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Dietary fat intake and prevention of cardiovascular disease: systematic review

BMJ 2001; 322 doi: https://doi.org/10.1136/bmj.322.7289.757 (Published 31 March 2001) Cite this as: BMJ 2001;322:757

Fat myths and cardiovascular disease

In spite of the trivial findings Dr Hooper and his coworkers
concluded that their meta-analysis of the cholesterol-lowering dietary
trials supports ”a central role of dietary fat intake in the causation of
cardiovascular disease”.1 This surprising conclusion is based on a
borderline significant improvement of the combined cardiovascular events,
and a subgroup analysis showing a significant improvement of the same
outcome in five trials of more than two years duration. These effects may
rather be due to bias. Most of the trials reviewed by Dr. Hooper et al
were open or single-blind. It is widely acknowledged that such trials are
prey to bias, and had they been drug trials they would never have been
accepted by any major medical journal to-day. The only double-blind
dietary trial with a favourable outcome for cardiovascular events was the
Veterans Administration Trial, but that trial was biased by a
significantly larger number of heavy smokers in the control group.2
Another disquieting finding was the higher degree of atherosclerosis at
autopsy in the treatment group, certainly not in support of a beneficial
effect of dietary intervention.

The only outcome free of bias is total mortality. The mean weighted
rate ratio for that event was close to one in all subgroups, indicating
that dietary fat intake has no importance, and this conclusion is
supported by numerous epidemiological studies. Dynamic population studies
of more than hundred time periods in 35 countries found no association
between change of animal fat consumption and change of coronary mortality;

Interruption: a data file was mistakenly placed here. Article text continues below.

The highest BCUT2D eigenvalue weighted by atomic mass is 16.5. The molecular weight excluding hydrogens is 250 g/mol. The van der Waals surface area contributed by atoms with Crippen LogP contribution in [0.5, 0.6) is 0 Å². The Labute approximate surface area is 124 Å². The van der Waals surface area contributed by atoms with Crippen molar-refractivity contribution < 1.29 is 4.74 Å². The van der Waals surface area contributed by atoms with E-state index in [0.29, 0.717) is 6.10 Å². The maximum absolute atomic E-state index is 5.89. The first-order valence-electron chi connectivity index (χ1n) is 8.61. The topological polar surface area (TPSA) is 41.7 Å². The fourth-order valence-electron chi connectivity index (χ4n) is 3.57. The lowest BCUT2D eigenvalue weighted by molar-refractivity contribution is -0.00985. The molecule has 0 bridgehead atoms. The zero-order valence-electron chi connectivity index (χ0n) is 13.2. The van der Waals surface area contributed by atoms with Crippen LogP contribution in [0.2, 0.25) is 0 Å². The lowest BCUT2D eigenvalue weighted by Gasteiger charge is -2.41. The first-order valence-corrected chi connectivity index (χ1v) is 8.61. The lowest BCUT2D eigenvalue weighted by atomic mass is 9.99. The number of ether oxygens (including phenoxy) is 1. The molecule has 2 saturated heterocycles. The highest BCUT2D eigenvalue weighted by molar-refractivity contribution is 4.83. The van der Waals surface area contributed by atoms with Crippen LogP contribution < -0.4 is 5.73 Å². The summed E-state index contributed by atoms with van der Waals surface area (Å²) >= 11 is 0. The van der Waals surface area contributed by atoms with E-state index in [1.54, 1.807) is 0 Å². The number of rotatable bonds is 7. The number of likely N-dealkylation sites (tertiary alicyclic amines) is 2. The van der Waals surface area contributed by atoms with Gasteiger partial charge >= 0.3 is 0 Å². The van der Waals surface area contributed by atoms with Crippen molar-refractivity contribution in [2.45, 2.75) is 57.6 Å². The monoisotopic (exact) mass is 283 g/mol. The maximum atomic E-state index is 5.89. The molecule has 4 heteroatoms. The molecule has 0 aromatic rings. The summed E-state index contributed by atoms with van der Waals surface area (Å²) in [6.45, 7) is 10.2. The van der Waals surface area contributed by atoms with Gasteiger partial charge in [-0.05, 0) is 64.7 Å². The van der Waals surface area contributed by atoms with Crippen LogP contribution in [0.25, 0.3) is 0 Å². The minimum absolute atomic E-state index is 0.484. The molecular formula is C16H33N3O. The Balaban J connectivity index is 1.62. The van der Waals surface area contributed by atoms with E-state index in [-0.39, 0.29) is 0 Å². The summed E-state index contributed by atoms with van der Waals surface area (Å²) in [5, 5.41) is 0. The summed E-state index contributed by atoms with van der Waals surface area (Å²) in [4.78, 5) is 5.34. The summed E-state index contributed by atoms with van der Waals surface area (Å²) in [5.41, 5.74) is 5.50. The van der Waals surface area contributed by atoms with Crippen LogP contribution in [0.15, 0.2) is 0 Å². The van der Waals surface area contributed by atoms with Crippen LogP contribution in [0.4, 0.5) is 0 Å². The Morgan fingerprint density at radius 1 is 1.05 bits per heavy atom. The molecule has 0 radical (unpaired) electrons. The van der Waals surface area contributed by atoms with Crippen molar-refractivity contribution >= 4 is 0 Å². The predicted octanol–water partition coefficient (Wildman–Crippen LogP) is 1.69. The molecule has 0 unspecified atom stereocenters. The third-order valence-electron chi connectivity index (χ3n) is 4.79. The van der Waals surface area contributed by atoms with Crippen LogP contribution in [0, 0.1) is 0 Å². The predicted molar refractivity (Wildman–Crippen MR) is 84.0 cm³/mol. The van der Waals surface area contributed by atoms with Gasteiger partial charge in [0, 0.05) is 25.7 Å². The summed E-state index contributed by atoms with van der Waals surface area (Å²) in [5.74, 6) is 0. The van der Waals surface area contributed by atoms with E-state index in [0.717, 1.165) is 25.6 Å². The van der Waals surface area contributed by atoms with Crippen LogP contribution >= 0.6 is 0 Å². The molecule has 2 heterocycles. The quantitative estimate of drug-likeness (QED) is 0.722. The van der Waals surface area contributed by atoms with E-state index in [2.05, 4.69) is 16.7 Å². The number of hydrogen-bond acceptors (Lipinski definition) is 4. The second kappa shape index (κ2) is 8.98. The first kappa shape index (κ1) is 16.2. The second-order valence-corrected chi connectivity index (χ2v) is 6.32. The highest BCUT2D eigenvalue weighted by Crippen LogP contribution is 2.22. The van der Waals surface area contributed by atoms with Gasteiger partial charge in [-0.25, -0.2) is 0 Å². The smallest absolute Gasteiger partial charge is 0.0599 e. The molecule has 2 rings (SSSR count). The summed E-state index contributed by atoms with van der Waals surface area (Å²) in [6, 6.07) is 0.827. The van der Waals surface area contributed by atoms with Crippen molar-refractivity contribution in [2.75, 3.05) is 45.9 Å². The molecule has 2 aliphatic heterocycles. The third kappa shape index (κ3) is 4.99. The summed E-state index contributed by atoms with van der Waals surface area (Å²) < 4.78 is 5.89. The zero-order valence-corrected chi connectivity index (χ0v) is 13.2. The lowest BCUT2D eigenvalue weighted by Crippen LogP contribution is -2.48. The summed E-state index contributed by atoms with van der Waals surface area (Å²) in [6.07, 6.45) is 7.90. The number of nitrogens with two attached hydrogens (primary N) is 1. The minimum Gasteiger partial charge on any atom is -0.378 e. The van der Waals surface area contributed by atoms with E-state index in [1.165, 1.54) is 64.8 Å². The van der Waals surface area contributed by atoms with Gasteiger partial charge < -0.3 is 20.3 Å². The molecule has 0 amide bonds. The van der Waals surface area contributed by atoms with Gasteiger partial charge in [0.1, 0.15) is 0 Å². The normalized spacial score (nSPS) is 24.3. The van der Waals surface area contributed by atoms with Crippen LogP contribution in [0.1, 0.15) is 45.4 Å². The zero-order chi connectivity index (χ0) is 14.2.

twenty-seven cohort and case-control studies including more than 150,000
participants did not find any difference between the character of dietary
fat in coronary patients and control individuals; and four cohort studies
found no supportive associations between dietary fat and degree of
atherosclerosis at autopsy.3 Add to that the numerous cross-sectional
studies, most of which found no or even contradictory associations between
fat consumption and the morbidity and mortality of cardiovascular
disease.3

Trans fat, a product of the industrial hardening of vegetable oils
with many unfortunate effects on experimental animals, is the only type of
fat that consistently has been found to be consumed more often by coronary
patients.4 It is time to tell the populations that the dietary advices
they have received since many decades are not only ineffective, they may
even have adverse health effects.5

Uffe Ravnskov. MD, PhD

Magle Stora Kyrkogata 9,
S-22350 Lund, Sweden

1. Hooper L, Summerbell CD, Higgins JPT, Thompson RL, Capps NE, Davey
Smith G, Riemersma RA, Ebrahim S. Dietary fat intake and prevention of
cardiovascular disease: systematic review. BMJ 2001;322:757-63 (31 March)

2. Dayton S, Pearce ML, Hashimoto S, Dixon WJ, Tomayasu U. A controlled
clinical trial of a diet high in unsaturated fat in preventing
complications of atherosclerosis. Circulation 1969;40,suppl II:1-63.

3. Ravnskov U. The questionable role of saturated and polyunsaturated
fatty acids in cardiovascular disease. J Clin Epidemiol 1998;51:443-60.

4. Oomen C, Ocké MC, Feskens EJM, van Erp-Baart MAJ, Kok FJ, Kromhout D.
Association between trans fatty acid intake and 10-year risk of coronary
heart disease in the Zutphen Elderly Study: a prospective population-based
study. Lancet 2001;357:746-51.

5. Ravnskov U. The Cholesterol Myths. Washington: New Trends Publishing,
2000.

Competing interests: No competing interests

31 March 2001
Uffe Ravnskov
Magle nStora Kyrkogata 9, S-22350, Lund
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